Marcia Exie Hicks v. Carolyn W. Colvin, No. 5:2016cv01469 - Document 24 (C.D. Cal. 2017)

Court Description: MEMORANDUM AND OPINION by Magistrate Judge Karen L. Stevenson. IT IS ORDERED that the decision of the Commissioner is REVERSED, and this case is REMANDED for further proceedings consistent with this Memorandum Opinion and Order. IT IS FURTHER ORDERED that the Clerk of the Court shall serve copies of this Memorandum Opinion and Order and the Judgment on counsel for plaintiff and fordefendant. LET JUDGMENT BE ENTERED ACCORDINGLY. (rh)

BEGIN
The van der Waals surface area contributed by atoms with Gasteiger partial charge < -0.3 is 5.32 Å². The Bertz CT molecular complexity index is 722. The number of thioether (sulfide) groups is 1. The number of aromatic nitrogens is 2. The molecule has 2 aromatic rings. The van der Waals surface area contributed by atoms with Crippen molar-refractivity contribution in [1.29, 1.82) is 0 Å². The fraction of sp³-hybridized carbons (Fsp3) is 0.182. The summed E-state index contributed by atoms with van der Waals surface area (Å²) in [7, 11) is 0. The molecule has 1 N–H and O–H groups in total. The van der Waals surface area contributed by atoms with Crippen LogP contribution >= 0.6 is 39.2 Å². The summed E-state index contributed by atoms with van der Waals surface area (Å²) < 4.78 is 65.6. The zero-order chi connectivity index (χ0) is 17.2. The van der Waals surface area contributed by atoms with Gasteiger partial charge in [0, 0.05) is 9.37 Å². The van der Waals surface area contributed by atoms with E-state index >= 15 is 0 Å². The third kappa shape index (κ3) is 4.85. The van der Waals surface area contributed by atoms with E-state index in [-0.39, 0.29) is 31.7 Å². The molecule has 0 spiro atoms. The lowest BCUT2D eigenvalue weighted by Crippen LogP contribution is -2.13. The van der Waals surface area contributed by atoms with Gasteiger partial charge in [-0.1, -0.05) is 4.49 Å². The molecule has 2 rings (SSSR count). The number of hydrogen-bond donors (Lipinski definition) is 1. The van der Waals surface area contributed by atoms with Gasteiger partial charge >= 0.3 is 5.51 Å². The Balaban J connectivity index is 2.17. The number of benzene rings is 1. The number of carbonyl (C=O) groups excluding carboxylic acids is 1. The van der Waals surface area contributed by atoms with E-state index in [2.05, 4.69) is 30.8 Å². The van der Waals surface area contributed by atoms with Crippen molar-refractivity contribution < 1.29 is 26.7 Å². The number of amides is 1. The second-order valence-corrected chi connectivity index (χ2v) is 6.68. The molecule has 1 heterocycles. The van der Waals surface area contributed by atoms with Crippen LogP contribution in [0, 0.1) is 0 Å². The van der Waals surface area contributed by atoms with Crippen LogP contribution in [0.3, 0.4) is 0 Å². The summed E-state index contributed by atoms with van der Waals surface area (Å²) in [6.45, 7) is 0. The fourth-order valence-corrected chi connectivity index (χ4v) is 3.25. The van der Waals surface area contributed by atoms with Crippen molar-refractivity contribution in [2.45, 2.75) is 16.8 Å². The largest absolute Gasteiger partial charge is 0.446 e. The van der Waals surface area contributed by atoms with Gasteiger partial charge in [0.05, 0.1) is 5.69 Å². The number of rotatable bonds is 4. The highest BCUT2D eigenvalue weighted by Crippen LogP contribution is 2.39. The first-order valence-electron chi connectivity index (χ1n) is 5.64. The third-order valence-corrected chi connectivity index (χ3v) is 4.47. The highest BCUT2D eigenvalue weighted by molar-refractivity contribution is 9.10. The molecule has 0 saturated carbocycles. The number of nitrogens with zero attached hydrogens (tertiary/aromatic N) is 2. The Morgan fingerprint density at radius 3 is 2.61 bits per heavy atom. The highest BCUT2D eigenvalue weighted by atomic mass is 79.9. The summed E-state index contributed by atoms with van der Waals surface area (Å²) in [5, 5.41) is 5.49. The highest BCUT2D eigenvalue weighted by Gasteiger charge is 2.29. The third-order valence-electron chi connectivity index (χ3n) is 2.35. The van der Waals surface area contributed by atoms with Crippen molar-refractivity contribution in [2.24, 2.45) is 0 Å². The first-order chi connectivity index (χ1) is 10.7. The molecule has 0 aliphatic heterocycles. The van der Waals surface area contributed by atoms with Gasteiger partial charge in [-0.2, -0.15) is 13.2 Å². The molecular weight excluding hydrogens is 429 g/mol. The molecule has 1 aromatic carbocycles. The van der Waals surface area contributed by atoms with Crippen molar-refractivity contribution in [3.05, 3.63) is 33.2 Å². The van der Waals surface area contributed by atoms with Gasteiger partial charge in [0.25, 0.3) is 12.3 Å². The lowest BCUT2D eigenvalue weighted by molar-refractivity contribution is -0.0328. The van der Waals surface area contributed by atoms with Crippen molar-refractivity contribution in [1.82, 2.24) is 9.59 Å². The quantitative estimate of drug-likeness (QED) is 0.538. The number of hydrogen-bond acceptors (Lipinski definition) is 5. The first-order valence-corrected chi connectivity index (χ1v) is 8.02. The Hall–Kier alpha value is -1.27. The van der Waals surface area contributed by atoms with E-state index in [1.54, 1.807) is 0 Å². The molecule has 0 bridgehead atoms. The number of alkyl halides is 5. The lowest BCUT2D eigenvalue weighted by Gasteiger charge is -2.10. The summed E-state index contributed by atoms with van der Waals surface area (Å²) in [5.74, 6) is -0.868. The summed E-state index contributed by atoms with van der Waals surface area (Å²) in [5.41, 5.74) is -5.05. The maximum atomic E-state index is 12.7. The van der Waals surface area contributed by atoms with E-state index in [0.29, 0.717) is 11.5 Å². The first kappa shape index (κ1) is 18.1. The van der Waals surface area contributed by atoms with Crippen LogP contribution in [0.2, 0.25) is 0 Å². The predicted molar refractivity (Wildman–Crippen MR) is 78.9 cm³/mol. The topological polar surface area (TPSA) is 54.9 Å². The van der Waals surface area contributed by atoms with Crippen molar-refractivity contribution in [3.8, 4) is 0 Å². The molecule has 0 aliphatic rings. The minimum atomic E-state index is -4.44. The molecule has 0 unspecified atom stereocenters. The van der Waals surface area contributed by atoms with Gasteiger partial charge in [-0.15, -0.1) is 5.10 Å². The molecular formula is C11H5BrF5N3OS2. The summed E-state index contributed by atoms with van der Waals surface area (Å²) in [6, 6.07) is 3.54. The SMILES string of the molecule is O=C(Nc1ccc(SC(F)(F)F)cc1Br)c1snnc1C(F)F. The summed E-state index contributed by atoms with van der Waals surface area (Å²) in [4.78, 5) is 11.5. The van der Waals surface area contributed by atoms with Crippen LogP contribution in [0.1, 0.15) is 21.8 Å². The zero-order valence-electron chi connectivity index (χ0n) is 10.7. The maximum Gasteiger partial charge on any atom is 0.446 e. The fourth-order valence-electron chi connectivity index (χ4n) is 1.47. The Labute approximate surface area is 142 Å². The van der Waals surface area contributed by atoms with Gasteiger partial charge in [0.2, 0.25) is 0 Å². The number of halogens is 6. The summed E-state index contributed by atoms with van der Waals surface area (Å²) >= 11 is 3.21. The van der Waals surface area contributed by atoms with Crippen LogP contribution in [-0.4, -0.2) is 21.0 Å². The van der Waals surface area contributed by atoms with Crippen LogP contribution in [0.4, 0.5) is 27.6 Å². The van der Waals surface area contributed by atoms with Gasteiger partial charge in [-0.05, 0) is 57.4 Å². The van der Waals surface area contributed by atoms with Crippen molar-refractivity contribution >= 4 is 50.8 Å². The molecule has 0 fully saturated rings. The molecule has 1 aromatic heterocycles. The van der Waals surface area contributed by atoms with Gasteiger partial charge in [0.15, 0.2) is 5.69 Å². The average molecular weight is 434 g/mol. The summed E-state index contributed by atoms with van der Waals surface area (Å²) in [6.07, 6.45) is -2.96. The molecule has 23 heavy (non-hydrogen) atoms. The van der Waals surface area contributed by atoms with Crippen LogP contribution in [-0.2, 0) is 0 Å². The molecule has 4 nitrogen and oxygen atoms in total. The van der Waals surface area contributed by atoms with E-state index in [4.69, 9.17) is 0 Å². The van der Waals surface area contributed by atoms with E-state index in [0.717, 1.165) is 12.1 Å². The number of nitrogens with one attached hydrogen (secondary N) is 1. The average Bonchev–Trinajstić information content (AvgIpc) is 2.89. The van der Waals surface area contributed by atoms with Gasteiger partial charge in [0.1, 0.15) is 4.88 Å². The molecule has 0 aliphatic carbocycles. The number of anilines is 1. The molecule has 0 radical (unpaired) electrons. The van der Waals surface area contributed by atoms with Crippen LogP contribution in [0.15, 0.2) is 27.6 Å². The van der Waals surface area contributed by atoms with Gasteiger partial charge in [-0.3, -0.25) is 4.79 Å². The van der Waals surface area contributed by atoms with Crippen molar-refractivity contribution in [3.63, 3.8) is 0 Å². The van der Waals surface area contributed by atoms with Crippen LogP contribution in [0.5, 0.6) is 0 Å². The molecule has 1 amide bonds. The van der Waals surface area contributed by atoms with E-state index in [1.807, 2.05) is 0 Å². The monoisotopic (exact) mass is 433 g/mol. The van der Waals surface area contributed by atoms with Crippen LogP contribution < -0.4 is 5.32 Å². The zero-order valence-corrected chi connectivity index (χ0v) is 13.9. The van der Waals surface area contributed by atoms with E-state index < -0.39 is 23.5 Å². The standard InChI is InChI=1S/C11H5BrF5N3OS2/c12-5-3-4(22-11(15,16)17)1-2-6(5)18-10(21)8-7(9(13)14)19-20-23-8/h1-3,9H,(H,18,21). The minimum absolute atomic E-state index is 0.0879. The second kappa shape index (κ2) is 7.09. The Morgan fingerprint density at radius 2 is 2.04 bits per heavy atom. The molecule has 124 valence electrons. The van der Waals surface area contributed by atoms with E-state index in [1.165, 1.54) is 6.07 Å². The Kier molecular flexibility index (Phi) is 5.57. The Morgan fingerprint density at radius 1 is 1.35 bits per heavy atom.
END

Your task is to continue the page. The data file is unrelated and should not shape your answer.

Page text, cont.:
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Marcia Exie Hicks v. Carolyn W. Colvin Doc. 24 1 2 3 4 5 6 7 8 UNITED STATES DISTRICT COURT CENTRAL DISTRICT OF CALIFORNIA 9 10 ) NO. EDCV 16-1469-KS ) ) ) MEMORANDUM OPINION AND ORDER ) NANCY A. BERRYHILL,1 Acting ) Commissioner of Social Security, ) Defendant. ) _________________________________ ) MARCIA EXIE HICKS, Plaintiff, v. 11 12 13 14 15 16 17 INTRODUCTION 18 19 20 Marcia Exie Hicks (“Plaintiff”) filed a Complaint on July 6, 2016, seeking review of 21 the denial of her application for a period of disability and disability insurance benefits 22 (“DIB”). (Dkt. No. 1.) On August 23, 2016, the parties consented, pursuant to 28 U.S.C. § 23 636(c), to proceed before the undersigned United States Magistrate Judge. (Dkt. Nos. 9, 10, 24 11.) On May 24, 2017, the parties filed a Joint Stipulation (“Joint Stip.”). (Dkt. No 21.) 25 Plaintiff seeks an order reversing the Commissioner’s decision and remanding for further 26 27 28 1 The Court notes that Nancy A. Berryhill is now the Acting Commissioner of the Social Security Administration. Accordingly, pursuant to Rule 25(d) of the Federal Rules of Civil Procedure, the Court orders that the caption be amended to substitute Nancy A. Berryhill for Carolyn Colvin as the defendant in this action. 1 Dockets.Justia.com 1 proceedings or an immediate award of benefits. (Joint Stip. at 36.) The Commissioner 2 requests that the ALJ’s decision be affirmed or, in the alternative, remanded for further 3 proceedings. (See id. at 37.) The Court has taken the matter under submission without oral 4 argument. 5 SUMMARY OF ADMINISTRATIVE PROCEEDINGS 6 7 8 On August 30, 2012, Plaintiff, who was born on May 27, 1960, filed an application for 9 DIB.2 (See Administrative Record (“AR”) 139.) Plaintiff alleged disability commencing 10 August 15, 2012 due to carpal tunnel in both wrists and unspecified pain or discomfort in her 11 neck, shoulders, and upper back. (AR 139, 159.) Plaintiff previously worked as a collection 12 clerk (DOT 241.357-010), skip tracer (DOT 241.367-026), and administrative general office 13 clerk (DOT 219.362-010). 14 application initially (AR 67) and on reconsideration (id. 79), Plaintiff requested a hearing 15 (see id. 94). Administrative Law Judge Nancy M. Stewart (“ALJ”) held a hearing on 16 November 18, 2014. (Id. 30.) Plaintiff, who was represented by counsel, testified before the 17 ALJ as did vocational expert (“VE”) Corinne Porter. (See AR 32-57.) On December 23, 18 2015, the ALJ issued an unfavorable decision, denying Plaintiff’s application for a period of 19 disability and DIB. (Id. 14-25.) On May 9, 2016, the Appeals Council denied Plaintiff’s 20 request for review. (Id. 1-6.) (AR 23, 160.) After the Commissioner denied Plaintiff’s 21 22 SUMMARY OF ADMINISTRATIVE DECISION 23 24 The ALJ found that Plaintiff meets the insured status requirements of the Social 25 Security Act through December 31, 2017. (AR 19.) The ALJ found that Plaintiff had not 26 27 28 2 Plaintiff was 52 years old on the alleged onset date and thus met the agency’s definition of a person closely approaching advanced age. See 20 C.F.R. § 404.1563(d). On May 27, 2015, Plaintiff turned 55 years old and thus became a person of advanced age under the regulations. See id. § 404.1563(e). 2 1 engaged in substantial gainful activity since her August 15, 2012 alleged onset date. (AR 2 19.) The ALJ further found that Plaintiff had the following severe impairments: “carpal 3 tunnel syndrome of the bilateral extremities; deQuervain’s tendinitis of the bilateral wrists; 4 degenerative disc disease of the spine with radiculitis.” (AR 19.) The ALJ concluded that 5 Plaintiff did not have an impairment or combination of impairments that met or medically 6 equaled the severity of any impairments listed in 20 C.F.R. part 404, subpart P, appendix 1 7 (20 C.F.R. §§ 404.1520(d), 404.1525, 404.1526). (AR 19-20.) The ALJ determined that 8 Plaintiff had the residual functional capacity (“RFC”) to perform light work with the 9 following limitations: 10 11 [Plaintiff] can lift and/or carry 10 pounds frequently and 20 pounds 12 occasionally. She is limited to pushing and pulling within these weight limits. 13 [Plaintiff] can stand, walk, sit, and stand for 6 hours out of an 8-hour period. 14 No work on ladders, ropes, scaffolds, or near work hazards. [Plaintiff] cannot 15 forcefully grip or grasp and is limited to only frequent handling and fingering, 16 but no repetitive use of the hands, including no keyboarding. She is also limited 17 to non-complex tasks due to her use of pain medications. 18 19 (AR 20.) 20 21 The ALJ found that Plaintiff was unable to perform her past relevant work as a 22 collection clerk, skip tracer, or administrative general office clerk. (AR 23.) However, the 23 ALJ found that Plaintiff can perform jobs that exist in significant numbers in the national 24 economy, including the representative occupations of bagger (DOT 920.687-018), cleaner 25 (DOT 323.687-014), and cafeteria attendant (DOT 311.677-010). (AR 24.) Accordingly, 26 the ALJ determined that Plaintiff had not been under a disability, as defined in the Social 27 Security Act, from the alleged onset date through the date of the ALJ’s decision. (AR 25.) 28 3 1 STANDARD OF REVIEW 2 3 Under 42 U.S.C. § 405(g), this Court reviews the Commissioner’s decision to 4 determine whether it is free from legal error and supported by substantial evidence in the 5 record as a whole. Orn v. Astrue, 495 F.3d 625, 630 (9th Cir. 2007). “Substantial evidence 6 is ‘more than a mere scintilla but less than a preponderance; it is such relevant evidence as a 7 reasonable mind might accept as adequate to support a conclusion.’” Gutierrez v. Comm’r of 8 Soc. Sec., 740 F.3d 519, 522-23 (9th Cir. 2014) (internal citations omitted). “Even when the 9 evidence is susceptible to more than one rational interpretation, we must uphold the ALJ’s 10 findings if they are supported by inferences reasonably drawn from the record.” Molina v. 11 Astrue, 674 F.3d 1104, 1110 (9th Cir. 2012). 12 13 Although this Court cannot substitute its discretion for the Commissioner’s, the Court 14 nonetheless must review the record as a whole, “weighing both the evidence that supports 15 and the evidence that detracts from the [Commissioner’s] conclusion.” Lingenfelter v. 16 Astrue, 504 F.3d 1028, 1035 (9th Cir. 2007) (internal quotation marks and citation omitted); 17 Desrosiers v. Sec’y of Health and Hum. Servs., 846 F.2d 573, 576 (9th Cir. 1988). “The ALJ 18 is responsible for determining credibility, resolving conflicts in medical testimony, and for 19 resolving ambiguities.” Andrews v. Shalala, 53 F.3d 1035, 1039 (9th Cir. 1995). 20 21 The Court will uphold the Commissioner’s decision when the evidence is susceptible 22 to more than one rational interpretation. Burch v. Barnhart, 400 F.3d 676, 679 (9th Cir. 23 2005). However, the Court may review only the reasons stated by the ALJ in his decision 24 “and may not affirm the ALJ on a ground upon which he did not rely.” Orn, 495 F.3d at 25 630; see also Connett v. Barnhart, 340 F.3d 871, 874 (9th Cir. 2003). The Court will not 26 reverse the Commissioner’s decision if it is based on harmless error, which exists if the error 27 is “‘inconsequential to the ultimate nondisability determination,’ or if despite the legal error, 28 4 1 ‘the agency’s path may reasonably be discerned.’” Brown-Hunter v. Colvin, 806 F.3d 487, 2 492 (9th Cir. 2015) (internal citations omitted). 3 DISCUSSION 4 5 6 There are three issues in dispute: (1) whether the ALJ satisfied the Commissioner’s 7 burden at step five of the sequential analysis (Joint Stip. at 5-10); (2) whether the ALJ 8 properly evaluated Plaintiff’s statements about her symptoms (Joint Stip. at 15-21); and (3) 9 whether the ALJ properly evaluated the opinions of the state agency physicians (Joint Stip. at 10 30-33). (See also Joint Stip. at 4-5.) For ease of discussion, the Court considers these issues 11 in reverse order. 12 13 I. The ALJ’s Evaluation Of The Opinions Of The State Agency Physicians. 14 15 A. State Agency Physician Opinions 16 17 On January 16, 2013, G. Spinka, M.D., neurologist, reviewed Plaintiff’s medical 18 records and opined that Plaintiff, inter alia: could lift and/or carry 20 pounds occasionally 19 and 10 pounds frequently; could stand and/or walk for a total of six hours out of an eight- 20 hour day; had a “limited” ability to push and/or pull with her upper extremities; and was 21 limited to occasional handling and frequent fingering. (AR 64.) 22 23 On October 3, 2013, M. Acinas, M.D., a family or general practice physician, 24 reviewed Plaintiff’s medical records and provided an identical assessment of Plaintiff’s 25 physical limitations. (AR 74-75.) 26 \\ 27 \\ 28 \\ 5 B. ALJ’s Decision 1 2 3 The ALJ stated that he assigned “significant weight, but not full weight” to the 4 opinions of the two state agency physicians, as well as to the similar opinion of the physician 5 who treated Plaintiff in connection with her claim for workers’ compensation.3 (AR 22.) 6 She wrote: 7 8 These opinions are all generally supported by the record as a whole. However, 9 no single assessment has been completely adopted as the residual functional 10 capacity determined herein. Instead, the undersigned has adopted those specific 11 restrictions on a function-by-function basis that are best supported by the 12 objective evidence as a whole, including the side effects of pain medications. 13 14 (AR 22.) 15 16 The ALJ ultimately found that Plaintiff, inter alia, “cannot forcefully grip or grasp and 17 is limited to only frequent handling and fingering, but not repetitive use of the hands, 18 including no keyboarding.” (AR 20.) 19 20 C. Applicable Law 21 22 “The ALJ is responsible for translating and incorporating clinical findings into a 23 succinct RFC.” Rounds v. Comm’r Soc. Sec. Admin., 807 F.3d 996, 1006 (9th Cir. 2015). In 24 doing so, the ALJ must articulate a “substantive basis” for rejecting a medical opinion or 25 crediting one medical opinion over another. Garrison v. Colvin, 759 F.3d 995, 1012 (9th 26 27 28 3 Dr. David Wood, an orthopedic surgeon and the Agreed Medical Examiner in connection with Plaintiff’s workers’ compensation claim, opined on April 19, 2012 that Plaintiff’s limitations included a preclusion “from repetitive gripping and grasping and from repetitive fine manipulation.” (AR 269.) 6 1 Cir. 2014); see also Marsh v. Colvin, 792 F.3d 1170, 1172-73 (9th Cir. 2015) (“an ALJ 2 cannot in its decision totally ignore a treating doctor and his or her notes, without even 3 mentioning them”). Accordingly, although the opinion of a reviewing physician who has 4 never examined the claimant is not usually entitled to great weight, the ALJ must consider 5 the findings and opinions of State agency physicians and psychologists and, “[u]nless a 6 treating source’s opinion is given controlling weight, the [ALJ] must explain in the decision 7 the weight given to the opinions of a State agency medical or psychological consultant.” 20 8 C.F.R. § 404.1527(e)(2)(i)-(ii). An ALJ may not render his or her own medical opinion or 9 substitute her own diagnosis for that of a physician. See Tackett v. Apfel, 180 F.3d 1094, 10 1102-03 (9th Cir. 1999) (ALJ erred in rejecting physicians’ opinions and finding greater 11 residual functional capacity based on claimant’s testimony that he took a road trip); Day v. 12 Weinberger, 522 F.2d 1154, 1156 (9th Cir. 1975) (an ALJ is forbidden from making his or 13 her own medical assessment beyond that demonstrated by the record); see also Balsamo v. 14 Chater, 142 F.3d 75, 81 (2d Cir. 1998) (an “ALJ cannot arbitrarily substitute his own 15 judgment for competent medical opinion”) (internal quotation marks and citation omitted); 16 Rohan v. Chater, 98 F.3d 966, 970 (7th Cir. 1996) (“ALJs must not succumb to the 17 temptation to play doctor and make their own independent medical findings”). 18 19 D. Discussion 20 21 The ALJ discounted the state agency physicians’ determinations that Plaintiff could 22 engage in handling only occasionally, finding instead that Plaintiff could perform “frequent 23 handling and fingering, but not repetitive use of the hands.” (AR 20.) However, no medical 24 source opined that Plaintiff could perform frequent handling. At most, Dr. Wood, the 25 Agreed Medical Examiner for Plaintiff’s workers’ compensation claim, opined that Plaintiff 26 was precluded from “repetitive gripping and grasping and from repetitive fine 27 manipulation.” (AR 269.) Dr. Wood made no explicit findings regarding Plaintiff’s ability 28 to engage in “handling” and it is unclear from the record whether the activity of “handling” 7 1 is included in Dr. Wood’s definition of “fine manipulation.” Accordingly, the record 2 indicates that the ALJ rendered her own medical opinion, rather than relying on the opinions 3 and findings of the medical sources. See Tackett, 180 F.3d at 1102-03; Day, 522 F.2d at 4 1156 (an ALJ is forbidden from making his or her own medical assessment beyond that 5 demonstrated by the record). Therefore, the ALJ erred, and the matter must be remanded for 6 re-evaluation of the medical source opinions. To the extent Dr. Wood’s opinion, or any 7 other medical opinion, is ambiguous, the ALJ has a duty to re-contact that physician to 8 obtain clarification and/or additional information. See Tonapetyan v. Halter, 242 F.3d 1144, 9 1150 (9th Cir. 2001). 10 11 Finally, because this matter must be remanded to the ALJ for reconsideration of the 12 state agency physicians’ opinions, the Court declines to reach the merits of Plaintiff’s 13 remaining arguments. Nevertheless, on remand, the ALJ should ensure that her analysis of 14 Plaintiff’s statements about her symptoms and her determination at step five of the 15 sequential analysis comply with the applicable regulations and legal standards. 16 \\ 17 \\ 18 \\ 19 \\ 20 \\ 21 \\ 22 \\ 23 \\ 24 \\ 25 \\ 26 \\ 27 \\ 28 \\ 8 1 CONCLUSION 2 3 Accordingly, for the reasons stated above, IT IS ORDERED that the decision of the 4 Commissioner is REVERSED, and this case is REMANDED for further proceedings 5 consistent with this Memorandum Opinion and Order. 6 7 IT IS FURTHER ORDERED that the Clerk of the Court shall serve copies of this 8 Memorandum Opinion and Order and the Judgment on counsel for plaintiff and for 9 defendant. 10 11 LET JUDGMENT BE ENTERED ACCORDINGLY. 12 13 DATE: June 19, 2017 14 ___________________________________ KAREN L. STEVENSON UNITED STATES MAGISTRATE JUDGE 15 16 17 18 19 20 21 22 23 24 25 26 27 28 9